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School makes the most of the elements

Carrowholly NS making the most of the elements

Local school is leading the way in water conservation in Ireland with a gravity fed rain water harvesting system

Anton McNulty

“There must be a catch, it can’t be so simple,” was the reaction from academics from Dublin Institute of Technology when they visited Carrowholly National School, outside Westport to inspect Ireland’s first school to install a gravity-fed rainwater harvesting system. The academics from DIT were so impressed with the system that they installed a monitoring system in the school to analyse the potential benefits of the system.
The system was envisaged by the Principal Peter Carney and the board of management when they were planning their new €400,000 extension to the school which currently has 95 pupils. The school was participating in the Green Flag project and it was decided to incorporate a rainwater harvesting system into the design and become the first school in the country to do so.
The hay shed style roof diverts rain water through three gullies which are piped into two 500 litre storage tanks located in the attic space. Members of the Water Supply and Sewerage Strategic Policy Committee toured the school and marvelled at the simplicity and efficiency of the design.
Since the system was installed, Peter has been inundated with requests from other schools to see how the system works and believes similar designs will be incorporated in other buildings in the future.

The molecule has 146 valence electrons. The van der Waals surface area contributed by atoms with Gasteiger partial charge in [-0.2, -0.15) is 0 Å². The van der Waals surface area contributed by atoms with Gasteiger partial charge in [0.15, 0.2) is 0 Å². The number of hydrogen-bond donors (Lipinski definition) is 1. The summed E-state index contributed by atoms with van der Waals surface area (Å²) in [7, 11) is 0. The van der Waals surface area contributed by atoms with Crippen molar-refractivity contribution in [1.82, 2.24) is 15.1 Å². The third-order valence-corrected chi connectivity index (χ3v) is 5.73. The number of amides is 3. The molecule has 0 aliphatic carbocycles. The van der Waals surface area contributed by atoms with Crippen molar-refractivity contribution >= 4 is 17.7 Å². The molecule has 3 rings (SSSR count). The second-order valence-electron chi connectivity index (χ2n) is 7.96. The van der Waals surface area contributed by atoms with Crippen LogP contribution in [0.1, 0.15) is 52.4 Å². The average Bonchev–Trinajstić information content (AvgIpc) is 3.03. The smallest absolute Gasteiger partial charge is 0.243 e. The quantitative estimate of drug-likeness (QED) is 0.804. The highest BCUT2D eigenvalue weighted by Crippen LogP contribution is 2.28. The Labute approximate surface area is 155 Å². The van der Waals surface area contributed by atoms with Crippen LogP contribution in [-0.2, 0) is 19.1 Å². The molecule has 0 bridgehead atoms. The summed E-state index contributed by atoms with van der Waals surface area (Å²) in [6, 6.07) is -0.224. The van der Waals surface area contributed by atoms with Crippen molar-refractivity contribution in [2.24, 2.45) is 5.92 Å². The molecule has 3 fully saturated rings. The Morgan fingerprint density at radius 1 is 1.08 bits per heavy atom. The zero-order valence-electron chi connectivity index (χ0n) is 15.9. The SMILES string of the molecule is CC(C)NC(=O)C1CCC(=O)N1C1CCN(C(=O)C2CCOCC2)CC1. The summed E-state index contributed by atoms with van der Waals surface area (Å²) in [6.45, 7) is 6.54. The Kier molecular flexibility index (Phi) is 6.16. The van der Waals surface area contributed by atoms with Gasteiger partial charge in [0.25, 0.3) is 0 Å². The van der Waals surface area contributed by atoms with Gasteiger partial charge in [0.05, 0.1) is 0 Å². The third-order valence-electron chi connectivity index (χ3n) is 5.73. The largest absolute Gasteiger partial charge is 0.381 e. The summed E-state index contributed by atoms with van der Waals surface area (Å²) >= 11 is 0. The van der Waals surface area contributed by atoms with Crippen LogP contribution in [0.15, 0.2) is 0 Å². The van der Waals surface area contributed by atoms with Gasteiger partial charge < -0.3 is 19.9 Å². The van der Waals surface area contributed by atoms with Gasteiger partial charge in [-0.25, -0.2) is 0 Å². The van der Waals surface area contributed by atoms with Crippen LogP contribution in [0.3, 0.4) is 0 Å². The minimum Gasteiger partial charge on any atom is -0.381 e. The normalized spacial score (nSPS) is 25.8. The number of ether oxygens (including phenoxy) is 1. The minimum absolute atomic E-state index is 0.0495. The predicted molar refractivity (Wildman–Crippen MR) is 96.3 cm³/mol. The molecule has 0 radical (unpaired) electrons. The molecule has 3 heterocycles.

“We came up with the design ourselves and the Department of the Environment gave us a €10,000 grant to ensure it was 100 per cent natural. There is no filtration put through it and it is purely for toilet use. DIT are surveying the system all the time and it has shown that with this system each toilet is saving 55 per cent on water. 55 per cent comes from this system and the remaining 45 per cent is from the mains.
“If we were looking at it again we might have increased the capacity of the tanks and save more water and money. It is the first gravity-fed school in the country and I have had a number of phonecalls from principals around the country. We have had loads of people looking at it and we even had a tidy towns workshop looking at it. It is simple and it works and the main thing is that the children understand it and are very conscious of water conservation,” he said.
The system requires no electricity or pumping and works, simply by utilising the existence of gravity. The water is filtered through a milking machine sock before it enters the tank to remove grit or other impurities it may have collected, and here it is gravity-fed down to the toilets in the school. The system is weather-dependant and excess water is diverted to an overflow system and if the water level goes below a certain level, the tank is filled from the water mains.
SPC Chairman, Cllr Eugene Lavin praised the principal and the board of management of the school and described the system as a ‘very simple and outstanding success’.